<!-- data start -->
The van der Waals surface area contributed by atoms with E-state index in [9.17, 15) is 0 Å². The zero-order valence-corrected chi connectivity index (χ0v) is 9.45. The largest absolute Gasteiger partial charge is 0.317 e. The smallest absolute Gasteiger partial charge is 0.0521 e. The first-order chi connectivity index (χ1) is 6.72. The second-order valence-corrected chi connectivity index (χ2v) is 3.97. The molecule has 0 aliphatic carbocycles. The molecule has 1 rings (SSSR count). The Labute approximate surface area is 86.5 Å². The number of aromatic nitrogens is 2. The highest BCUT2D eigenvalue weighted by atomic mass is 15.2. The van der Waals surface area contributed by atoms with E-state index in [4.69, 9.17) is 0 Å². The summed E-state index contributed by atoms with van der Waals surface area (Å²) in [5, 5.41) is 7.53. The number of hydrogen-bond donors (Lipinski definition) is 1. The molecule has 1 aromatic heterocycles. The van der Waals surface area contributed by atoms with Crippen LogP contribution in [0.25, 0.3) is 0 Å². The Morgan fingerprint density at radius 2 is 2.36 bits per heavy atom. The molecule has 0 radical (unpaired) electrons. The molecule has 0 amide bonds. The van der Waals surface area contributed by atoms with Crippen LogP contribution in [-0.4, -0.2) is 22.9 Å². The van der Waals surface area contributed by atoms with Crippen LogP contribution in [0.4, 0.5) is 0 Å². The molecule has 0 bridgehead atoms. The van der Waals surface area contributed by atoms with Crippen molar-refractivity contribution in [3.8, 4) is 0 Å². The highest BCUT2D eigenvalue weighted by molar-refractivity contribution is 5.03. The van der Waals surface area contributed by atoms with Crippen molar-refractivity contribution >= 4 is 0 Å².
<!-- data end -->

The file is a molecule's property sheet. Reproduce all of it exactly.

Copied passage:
The van der Waals surface area contributed by atoms with E-state index in [9.17, 15) is 0 Å². The zero-order valence-corrected chi connectivity index (χ0v) is 9.45. The largest absolute Gasteiger partial charge is 0.317 e. The smallest absolute Gasteiger partial charge is 0.0521 e. The first-order chi connectivity index (χ1) is 6.72. The second-order valence-corrected chi connectivity index (χ2v) is 3.97. The molecule has 0 aliphatic carbocycles. The molecule has 1 rings (SSSR count). The Labute approximate surface area is 86.5 Å². The number of aromatic nitrogens is 2. The highest BCUT2D eigenvalue weighted by atomic mass is 15.2. The van der Waals surface area contributed by atoms with E-state index in [4.69, 9.17) is 0 Å². The summed E-state index contributed by atoms with van der Waals surface area (Å²) in [5, 5.41) is 7.53. The number of hydrogen-bond donors (Lipinski definition) is 1. The molecule has 1 aromatic heterocycles. The van der Waals surface area contributed by atoms with Crippen LogP contribution in [0.25, 0.3) is 0 Å². The Morgan fingerprint density at radius 2 is 2.36 bits per heavy atom. The molecule has 0 radical (unpaired) electrons. The molecule has 0 amide bonds. The van der Waals surface area contributed by atoms with Crippen LogP contribution in [-0.4, -0.2) is 22.9 Å². The van der Waals surface area contributed by atoms with Crippen LogP contribution in [0.4, 0.5) is 0 Å². The molecule has 0 bridgehead atoms. The van der Waals surface area contributed by atoms with Crippen molar-refractivity contribution in [3.8, 4) is 0 Å². The highest BCUT2D eigenvalue weighted by molar-refractivity contribution is 5.03. The van der Waals surface area contributed by atoms with Crippen molar-refractivity contribution >= 4 is 0 Å².